Teaching Hands-On Life Skills

The Ram Store serves as a classroom for West Chester University students with autism.
September 11, 2019

WEST CHESTER, Penn.—The Ram Store looks like your typical college campus convenience store, with its snacks, drinks and university apparel. But it’s the staff that makes this store unique—the employees are autistic students, who are part of the university’s D-CAP program, NBC10 reports.

“When they leave here, they are in a position to engage in the world of work and not automatically be seen as unemployable,” said Chris Fiorentino, West Chester president.

D-CAP is the school’s employment-readiness program for students with autism. The Ram Shop gives them hands-on training and a safe place to practice the social and professional skills needed to succeed beyond college.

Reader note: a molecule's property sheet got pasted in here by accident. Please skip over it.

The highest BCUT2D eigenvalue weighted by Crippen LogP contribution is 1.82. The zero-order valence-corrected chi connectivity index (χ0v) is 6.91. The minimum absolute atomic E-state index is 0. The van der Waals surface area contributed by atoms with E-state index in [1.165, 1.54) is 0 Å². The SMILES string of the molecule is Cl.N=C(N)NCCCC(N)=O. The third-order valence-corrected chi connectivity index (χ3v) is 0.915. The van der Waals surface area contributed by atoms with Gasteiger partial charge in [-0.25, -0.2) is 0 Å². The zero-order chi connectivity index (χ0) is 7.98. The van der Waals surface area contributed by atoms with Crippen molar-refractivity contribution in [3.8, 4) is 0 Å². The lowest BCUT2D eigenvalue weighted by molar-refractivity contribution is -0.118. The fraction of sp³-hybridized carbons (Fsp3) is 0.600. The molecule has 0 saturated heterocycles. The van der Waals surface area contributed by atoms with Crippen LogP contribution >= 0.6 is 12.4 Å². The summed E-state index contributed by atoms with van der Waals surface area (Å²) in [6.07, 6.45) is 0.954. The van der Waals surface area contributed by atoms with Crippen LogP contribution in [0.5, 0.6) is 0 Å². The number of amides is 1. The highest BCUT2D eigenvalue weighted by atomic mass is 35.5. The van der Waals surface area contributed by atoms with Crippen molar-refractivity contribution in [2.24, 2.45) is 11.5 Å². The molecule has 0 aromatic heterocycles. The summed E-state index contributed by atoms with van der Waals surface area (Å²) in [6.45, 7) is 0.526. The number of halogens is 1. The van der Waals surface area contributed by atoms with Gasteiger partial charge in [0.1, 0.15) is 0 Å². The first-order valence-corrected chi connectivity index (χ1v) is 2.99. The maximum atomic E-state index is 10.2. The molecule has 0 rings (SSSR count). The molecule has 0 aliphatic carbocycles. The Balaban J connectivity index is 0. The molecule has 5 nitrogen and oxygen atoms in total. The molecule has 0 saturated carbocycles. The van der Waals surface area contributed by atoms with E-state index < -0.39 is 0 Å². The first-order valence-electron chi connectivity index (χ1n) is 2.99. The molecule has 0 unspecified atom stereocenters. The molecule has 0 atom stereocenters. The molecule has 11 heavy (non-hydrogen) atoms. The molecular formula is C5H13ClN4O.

“I’m learning a lot about how to communicate with people and advocating for myself with my job, but I feel like I’m learning a bunch of valuable skills here,” said sophomore Katie Knoll, who works as a cashier. “You need to learn to be responsible with your work schedule, you need to learn how to communicate with your boss.”

Senior Tyler Haney, who also works part-time at the store, transferred to West Chester specifically for its autism program. “I think it’s possible for students on the autism spectrum to do college and they’re set up to succeed when they’re in a program like this,” he said.

“Why get a degree if it doesn’t lead to employment?” said Cherie Fishbaugh with D-CAP. “We want to make sure that we provide an environment and the training and the skills to support our students not only while they’re in college but post college.”

To learn more about how convenience stores are providing employment and training to those with disabilities, be sure to check out “Eager to Work” in the June issue of NACS Magazine.

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